You may recognize Jennifer Baumgardner, the co-author of "Manifesta." "Manifesta" was great, a basic and in-depth feminist, well, manifesta for young women of the early 00's. I highly recommend it as a primer.
And then "Look Both Ways: Bisexual Politics" by Jennifer Baumgardner caught my eye at the library. http://www.amazon.com/Look-Both-Ways-Bisexual-Politics/dp/0374531080/ref=sr_1_1?ie=UTF8&qid=1314628877&sr=8-1
I've noticed that the vast majority of nonfiction I read can be divided into two categories: purely objective information and subjective semi-autobiography. Sadly, these two writing styles can be divided between the sexes. Women authors almost always include personal anecdotes and opinions in their nonfiction, while men are more likely to just write the evidence and analysis. "Look Both Ways" really takes the cake - Baumgardner appears to have interviewed only women akin to her class, background, profession, gender expression and urban location. Their stories intermingle with her own - this is not hard journalism, this is a blog. Which is fine! But don't write a 227 page blog of one's opinions and pass it off as "women's studies"!
And then there are all the issues in the book itself. At first, I schlepped through this book to find a few gems of actual information; about halfway through, it became a page-turning hurricane of shock. Many of the "drawbacks" of bisexuality she describes can be remedied by having a spine. A brain wouldn't hurt either.
On page 32, Baumgardner explains her relationship with a man, Steven, and cheating on him with a woman, Amy. She states in very clear terms that her relationship with Steven was just what she always wanted because of her relationship with Amy. By stretching her relationship wants and needs across two people, she was better able to appreciate them both. So what does she do? Dumps Steven! And here I'm stomping on the book, screaming "try polyamory, stupid! POLYAMORY!" Alas, the option of non-monogamy isn't mentioned at all in the entire book.
Page 141: "Women are entering into relationships with men with gay expectations, but they don't know how to actualize those expectations or, sometimes, even acknowledge them. It's part of the paradox of feminism, of feminism's unfinished revolution: women expect equality from their relationships, but not from men." If a woman is in a relationship with a man and she doesn't communicate her expectations she bears the responsibility of her disappointment. And expecting equality in relationships but not from men? Is Baumgardner writing about thinking adults here? She seems to have a pretty low opinion on men in general, but this makes women look contradictory and weak as well.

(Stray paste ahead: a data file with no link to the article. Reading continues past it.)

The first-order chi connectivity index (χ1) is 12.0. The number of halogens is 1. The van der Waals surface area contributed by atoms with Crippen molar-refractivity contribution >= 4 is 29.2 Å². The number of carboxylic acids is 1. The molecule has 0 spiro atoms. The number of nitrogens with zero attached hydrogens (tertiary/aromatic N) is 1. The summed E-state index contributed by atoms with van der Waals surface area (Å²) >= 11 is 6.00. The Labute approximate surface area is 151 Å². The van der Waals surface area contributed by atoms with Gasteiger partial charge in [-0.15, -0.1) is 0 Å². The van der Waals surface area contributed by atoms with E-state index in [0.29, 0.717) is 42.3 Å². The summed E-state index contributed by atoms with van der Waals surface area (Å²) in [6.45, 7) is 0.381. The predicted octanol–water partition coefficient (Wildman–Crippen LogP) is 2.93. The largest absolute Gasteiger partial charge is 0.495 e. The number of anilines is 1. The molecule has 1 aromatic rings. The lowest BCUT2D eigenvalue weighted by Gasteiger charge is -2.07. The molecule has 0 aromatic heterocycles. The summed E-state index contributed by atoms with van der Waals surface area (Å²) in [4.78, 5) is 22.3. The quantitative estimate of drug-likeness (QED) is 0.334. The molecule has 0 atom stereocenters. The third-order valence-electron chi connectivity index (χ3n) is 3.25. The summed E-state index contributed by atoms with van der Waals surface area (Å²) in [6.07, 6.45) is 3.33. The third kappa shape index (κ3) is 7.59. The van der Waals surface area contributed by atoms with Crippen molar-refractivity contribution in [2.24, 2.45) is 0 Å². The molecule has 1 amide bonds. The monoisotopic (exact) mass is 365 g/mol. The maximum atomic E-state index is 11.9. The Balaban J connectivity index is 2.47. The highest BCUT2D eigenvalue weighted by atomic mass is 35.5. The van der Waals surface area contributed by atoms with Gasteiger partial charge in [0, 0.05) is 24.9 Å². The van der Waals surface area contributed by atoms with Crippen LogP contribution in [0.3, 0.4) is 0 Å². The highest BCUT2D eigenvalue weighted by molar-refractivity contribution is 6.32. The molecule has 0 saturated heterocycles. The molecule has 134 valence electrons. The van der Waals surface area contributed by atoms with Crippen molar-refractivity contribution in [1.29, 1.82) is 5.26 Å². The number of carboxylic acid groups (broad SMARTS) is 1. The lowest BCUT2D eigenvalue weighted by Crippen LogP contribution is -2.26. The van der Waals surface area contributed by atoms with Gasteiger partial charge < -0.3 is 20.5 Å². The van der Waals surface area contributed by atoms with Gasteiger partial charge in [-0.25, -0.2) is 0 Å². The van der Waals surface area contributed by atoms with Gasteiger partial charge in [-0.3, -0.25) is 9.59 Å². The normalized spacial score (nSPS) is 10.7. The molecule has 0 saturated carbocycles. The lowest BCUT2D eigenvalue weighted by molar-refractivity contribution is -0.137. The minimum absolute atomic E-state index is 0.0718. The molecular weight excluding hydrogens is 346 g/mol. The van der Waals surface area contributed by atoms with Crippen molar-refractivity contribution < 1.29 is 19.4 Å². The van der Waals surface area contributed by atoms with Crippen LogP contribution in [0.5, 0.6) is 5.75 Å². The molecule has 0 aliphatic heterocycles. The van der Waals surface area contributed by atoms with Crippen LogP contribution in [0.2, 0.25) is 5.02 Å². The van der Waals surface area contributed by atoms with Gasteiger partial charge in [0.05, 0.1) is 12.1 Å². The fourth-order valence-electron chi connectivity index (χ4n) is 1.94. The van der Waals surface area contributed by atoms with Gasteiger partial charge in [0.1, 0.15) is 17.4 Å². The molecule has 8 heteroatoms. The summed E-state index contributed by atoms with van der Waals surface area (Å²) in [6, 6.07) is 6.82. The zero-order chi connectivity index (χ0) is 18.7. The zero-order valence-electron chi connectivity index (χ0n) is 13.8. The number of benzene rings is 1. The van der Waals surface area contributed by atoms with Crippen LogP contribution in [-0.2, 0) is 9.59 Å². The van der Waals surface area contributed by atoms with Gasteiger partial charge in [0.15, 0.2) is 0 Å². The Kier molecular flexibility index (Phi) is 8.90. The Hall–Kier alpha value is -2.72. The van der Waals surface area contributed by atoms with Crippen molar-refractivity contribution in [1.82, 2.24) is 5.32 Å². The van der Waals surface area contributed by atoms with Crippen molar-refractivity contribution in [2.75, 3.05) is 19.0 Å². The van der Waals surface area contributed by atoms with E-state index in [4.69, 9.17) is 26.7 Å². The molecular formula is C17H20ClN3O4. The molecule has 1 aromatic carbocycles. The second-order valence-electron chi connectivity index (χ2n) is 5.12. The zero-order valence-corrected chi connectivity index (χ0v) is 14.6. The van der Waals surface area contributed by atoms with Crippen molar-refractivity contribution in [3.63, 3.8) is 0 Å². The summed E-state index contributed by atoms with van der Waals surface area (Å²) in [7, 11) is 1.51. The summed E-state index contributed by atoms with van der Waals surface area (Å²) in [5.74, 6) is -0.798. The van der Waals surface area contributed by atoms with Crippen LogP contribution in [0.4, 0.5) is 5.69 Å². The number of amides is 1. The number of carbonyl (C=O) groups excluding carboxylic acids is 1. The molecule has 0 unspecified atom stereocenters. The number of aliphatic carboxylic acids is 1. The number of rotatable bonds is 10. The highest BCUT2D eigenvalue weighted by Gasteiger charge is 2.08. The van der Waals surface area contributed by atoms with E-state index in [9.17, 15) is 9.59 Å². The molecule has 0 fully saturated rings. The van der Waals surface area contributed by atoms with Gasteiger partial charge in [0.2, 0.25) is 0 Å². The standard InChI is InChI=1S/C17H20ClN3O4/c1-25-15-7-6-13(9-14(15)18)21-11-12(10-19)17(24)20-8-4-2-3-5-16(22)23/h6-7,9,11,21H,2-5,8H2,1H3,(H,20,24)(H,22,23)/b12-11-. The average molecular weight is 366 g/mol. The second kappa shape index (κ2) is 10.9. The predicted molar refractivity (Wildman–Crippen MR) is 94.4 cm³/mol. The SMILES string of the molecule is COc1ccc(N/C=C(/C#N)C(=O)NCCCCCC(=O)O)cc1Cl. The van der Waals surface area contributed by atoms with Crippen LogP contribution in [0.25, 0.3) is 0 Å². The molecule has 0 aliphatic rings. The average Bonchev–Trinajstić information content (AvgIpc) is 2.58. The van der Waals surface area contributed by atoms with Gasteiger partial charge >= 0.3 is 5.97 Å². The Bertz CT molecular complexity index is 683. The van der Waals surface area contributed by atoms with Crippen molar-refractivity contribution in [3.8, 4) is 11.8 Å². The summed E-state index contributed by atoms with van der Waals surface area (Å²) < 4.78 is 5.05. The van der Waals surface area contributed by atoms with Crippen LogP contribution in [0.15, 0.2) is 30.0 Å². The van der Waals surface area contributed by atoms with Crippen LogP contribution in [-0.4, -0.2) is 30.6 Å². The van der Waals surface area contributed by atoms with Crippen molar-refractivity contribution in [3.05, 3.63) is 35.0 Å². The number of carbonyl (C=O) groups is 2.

Page 143, Baumgardner writes about the appeal of a bisexual/lesbian girlfriend to men. The first reason for this, apparently, queer (a term mentioned once in the book) women lack the neediness of straight women. The author herself proved that false: she was very needy in her relationships. The second reason is that a man, who's CLEARLY commitment-phobic, knows that he won't have to commit to a queer woman. This is just insulting to everyone. And the final reason is that queer women tend to be more independent - actually, I really have no argument here. You've read my blog, this isn't news.
Those are all the specific snippets I have lined up. Overall, "Look Both Ways" is insulting. It insults men by calling them inherently misogynistic, emotionally dense, commitment-phobic and insecure. It insults women by calling them needily dependent, always looking for "The One", childlike, and stupid enough to date one of those Neanderthal men while expecting something more syrupy. To be sure, PLENTY of people who fulfill these stereotypes exist - these Breeders (not a sexuality-specific term) are the bane of my existence. Beaumgardner's worldview is so small that these may very well be the only gender roles she knows. How a 40something, bisexual, feminist journalist in NYC could emulate Carrie Bradshaw so well is beyond me.
And it's additionally insulting to pick up a book bearing the subtitle "Bisexual Politics" and to discover "My Repeated Bisexual Mistakes." The one real drawback to bisexuality mentioned in this book is that one's sexuality is perceived as reliant on one's partner. "Oh you're straight now" when dating a man, "oh you're a lesbian now" when dating a woman. So many people don't see bisexuality as a real sexual orientation because their own minds change it based on changing partners. Baumgardner explains this problem...and then implies that the bisexual person feels some kind of guilt?!?!? Guilt for other people's inability to conceptualize fluidity?!? Guilt for not living up to some bisexual role, which apparently doesn't exist because Baumgardner isn't aware of polyamory?!?